How can young people afford to buy homes these days? They can’t.
Today I want to vent about a few societal problems developing as a result of high real estate prices. Homeownership is so expensive these days – it seems like every time you take a second look at a property, it is way more expensive than the last time. How are people doing it? How can they afford to buy homes these days?
Now the interesting thing is I wrote this article in the summer of 2014, but it still holds true today in late 2020. And if I thought home ownership for young people was difficult back then, it’s just crazy now.
When starter homes in the GTA suburbs are over $500,000 and tiny condos in the city nudging $300,000, you wonder when something is going to give.
2020 update – When starter homes in the GTA suburbs are over $800,000 and tiny condos in the city nudging $600,000, you wonder when something is going to give.
Jamie Henry of Mortgage Broker News wrote an article about this July 15, 2014. According to Royal LePage, average home prices in Canada for Q2, 2014 alone are up more than 5%, and year over year they are up almost 7%. In fact, The Toronto Real Estate Board (TREB) reported the GTA was up 8.5% year over year to May 31, 2014.
As mortgage brokers, we often meet would be first time homebuyers who despair “The longer we save and wait, the more expensive are homes.” Buyers who recently delayed a few months to save a larger down payment (and perhaps lower or avoid mortgage insurance premiums) are facing price increases of more than $25,000.
Young people often graduate college or university with a significant student loan debt. They also need a new wardrobe, and they are faced with higher transportation costs. But we expect them to save (“check out the benefits of RRSP’s and TFSA’s. Oh and be sure to save up a sizable down payment too.”)
Buying a house may mean living leanly for awhile
I think renters have to live like frugal paupers if they are to have a chance and get ahead. If that means sharing a house with several people just like while at university, then fine do that. If it means moving back with understanding parents, that’s okay too. I read recently more than thirty percent of young adults ages 20 to 30 are living in their parents’ homes.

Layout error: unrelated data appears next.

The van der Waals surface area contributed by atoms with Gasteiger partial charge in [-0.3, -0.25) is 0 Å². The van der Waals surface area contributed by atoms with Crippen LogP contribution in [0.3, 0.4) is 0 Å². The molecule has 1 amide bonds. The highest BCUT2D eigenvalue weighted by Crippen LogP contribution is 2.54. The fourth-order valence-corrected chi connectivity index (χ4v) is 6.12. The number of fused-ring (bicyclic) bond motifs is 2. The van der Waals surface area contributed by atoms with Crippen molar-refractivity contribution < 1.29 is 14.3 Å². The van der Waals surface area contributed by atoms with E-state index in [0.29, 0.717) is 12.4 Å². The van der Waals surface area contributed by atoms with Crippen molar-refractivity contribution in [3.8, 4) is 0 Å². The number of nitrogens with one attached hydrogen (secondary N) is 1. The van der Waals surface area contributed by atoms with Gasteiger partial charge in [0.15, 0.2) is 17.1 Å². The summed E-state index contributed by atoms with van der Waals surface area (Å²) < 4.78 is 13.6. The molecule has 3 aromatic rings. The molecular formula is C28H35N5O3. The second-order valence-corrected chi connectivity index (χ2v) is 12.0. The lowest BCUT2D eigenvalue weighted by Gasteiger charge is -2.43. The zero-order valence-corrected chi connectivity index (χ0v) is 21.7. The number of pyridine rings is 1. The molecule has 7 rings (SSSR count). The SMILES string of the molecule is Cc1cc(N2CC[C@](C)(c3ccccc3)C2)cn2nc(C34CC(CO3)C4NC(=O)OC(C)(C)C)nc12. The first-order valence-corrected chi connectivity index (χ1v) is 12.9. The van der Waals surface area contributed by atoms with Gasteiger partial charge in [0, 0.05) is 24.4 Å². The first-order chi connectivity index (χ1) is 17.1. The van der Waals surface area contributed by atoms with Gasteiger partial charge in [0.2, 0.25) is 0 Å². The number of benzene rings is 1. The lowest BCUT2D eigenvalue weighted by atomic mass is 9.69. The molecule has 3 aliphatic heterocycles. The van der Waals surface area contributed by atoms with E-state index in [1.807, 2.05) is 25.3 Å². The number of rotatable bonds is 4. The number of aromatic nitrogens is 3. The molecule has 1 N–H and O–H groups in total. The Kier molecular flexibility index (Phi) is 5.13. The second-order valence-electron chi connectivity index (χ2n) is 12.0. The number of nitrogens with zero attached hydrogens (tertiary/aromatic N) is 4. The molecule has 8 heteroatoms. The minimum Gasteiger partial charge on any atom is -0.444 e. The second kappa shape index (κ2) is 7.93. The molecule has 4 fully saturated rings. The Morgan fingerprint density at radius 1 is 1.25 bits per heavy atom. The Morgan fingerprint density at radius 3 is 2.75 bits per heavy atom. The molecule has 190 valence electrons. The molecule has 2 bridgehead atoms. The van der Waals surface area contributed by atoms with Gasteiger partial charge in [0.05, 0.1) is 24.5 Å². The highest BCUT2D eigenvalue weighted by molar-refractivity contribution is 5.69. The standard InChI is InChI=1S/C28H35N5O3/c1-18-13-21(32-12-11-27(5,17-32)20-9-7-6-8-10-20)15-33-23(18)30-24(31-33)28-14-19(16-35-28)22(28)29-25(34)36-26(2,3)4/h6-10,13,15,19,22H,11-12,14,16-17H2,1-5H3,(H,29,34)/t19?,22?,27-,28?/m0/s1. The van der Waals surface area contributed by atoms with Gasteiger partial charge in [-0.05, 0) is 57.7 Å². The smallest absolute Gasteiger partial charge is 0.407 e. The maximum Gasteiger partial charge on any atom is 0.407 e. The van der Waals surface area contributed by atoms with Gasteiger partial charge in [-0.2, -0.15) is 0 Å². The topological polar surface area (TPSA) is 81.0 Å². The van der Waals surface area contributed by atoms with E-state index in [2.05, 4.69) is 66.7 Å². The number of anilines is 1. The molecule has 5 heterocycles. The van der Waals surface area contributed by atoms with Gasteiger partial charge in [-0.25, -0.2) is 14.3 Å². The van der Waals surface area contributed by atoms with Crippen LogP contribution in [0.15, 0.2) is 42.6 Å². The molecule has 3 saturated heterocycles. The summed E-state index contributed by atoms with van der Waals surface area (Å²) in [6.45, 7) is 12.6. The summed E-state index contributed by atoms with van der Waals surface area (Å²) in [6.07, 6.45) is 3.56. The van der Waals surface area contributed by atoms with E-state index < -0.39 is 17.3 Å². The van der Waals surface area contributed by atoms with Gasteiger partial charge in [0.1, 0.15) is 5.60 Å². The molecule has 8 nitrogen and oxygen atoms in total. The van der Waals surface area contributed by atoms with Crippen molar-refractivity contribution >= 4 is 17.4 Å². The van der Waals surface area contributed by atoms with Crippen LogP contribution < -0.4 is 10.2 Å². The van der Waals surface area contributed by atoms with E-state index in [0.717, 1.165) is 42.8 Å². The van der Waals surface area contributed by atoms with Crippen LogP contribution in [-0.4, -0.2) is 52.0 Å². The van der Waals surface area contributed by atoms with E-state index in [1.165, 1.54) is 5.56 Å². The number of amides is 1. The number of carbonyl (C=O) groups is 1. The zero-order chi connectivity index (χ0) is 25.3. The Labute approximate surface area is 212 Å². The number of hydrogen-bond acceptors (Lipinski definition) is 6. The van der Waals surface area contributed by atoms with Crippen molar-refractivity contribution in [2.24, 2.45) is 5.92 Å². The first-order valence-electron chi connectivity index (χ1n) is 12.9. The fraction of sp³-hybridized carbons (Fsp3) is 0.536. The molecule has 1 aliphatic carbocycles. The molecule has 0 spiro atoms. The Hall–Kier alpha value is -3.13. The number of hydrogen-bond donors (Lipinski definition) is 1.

The great Canadian bull market for real estate has made a lot of “paper tigers”. Their net worth has gone up substantially over the past twelve years or so, just by virtue of being a homeowner. (Definition of “paper tiger” – one that is outwardly powerful or dangerous but inwardly weak or ineffectual.)
Many are using this increased equity to help out their kids with that first down payment, while others use it to pay down other debt or even to help purchase a second home or an investment property.
Fueling the price rise has been net migration into Canada (in particular our major cities) and incredibly low-interest rates which make the cost of borrowing very cheap. In addition, the tail end of the ‘baby boomer’ segment, together with the coming of age of the “echo” generation, have both provided a steady pipeline of prospective home buyers.
Over the past five years I have derided finance pundits warning the sky is falling and real estate prices were about to get their comeuppance. I no longer smirk, as I think high prices are now in fact a societal problem.
But I still refuse to predict the party is over – I learned many years ago as a young stockbroker “Never stand in front of an onrushing locomotive”.
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One of Toronto/GTA's Most Trusted and Knowledgable Mortgage Agents
Ross Taylor is recognized by his peers as one of Canada's pre-eminent difficult mortgage specialists. His ASKROSS blog and column in Canadian Mortgage Trends are focused on the intersection between mortgage financing and personal credit.
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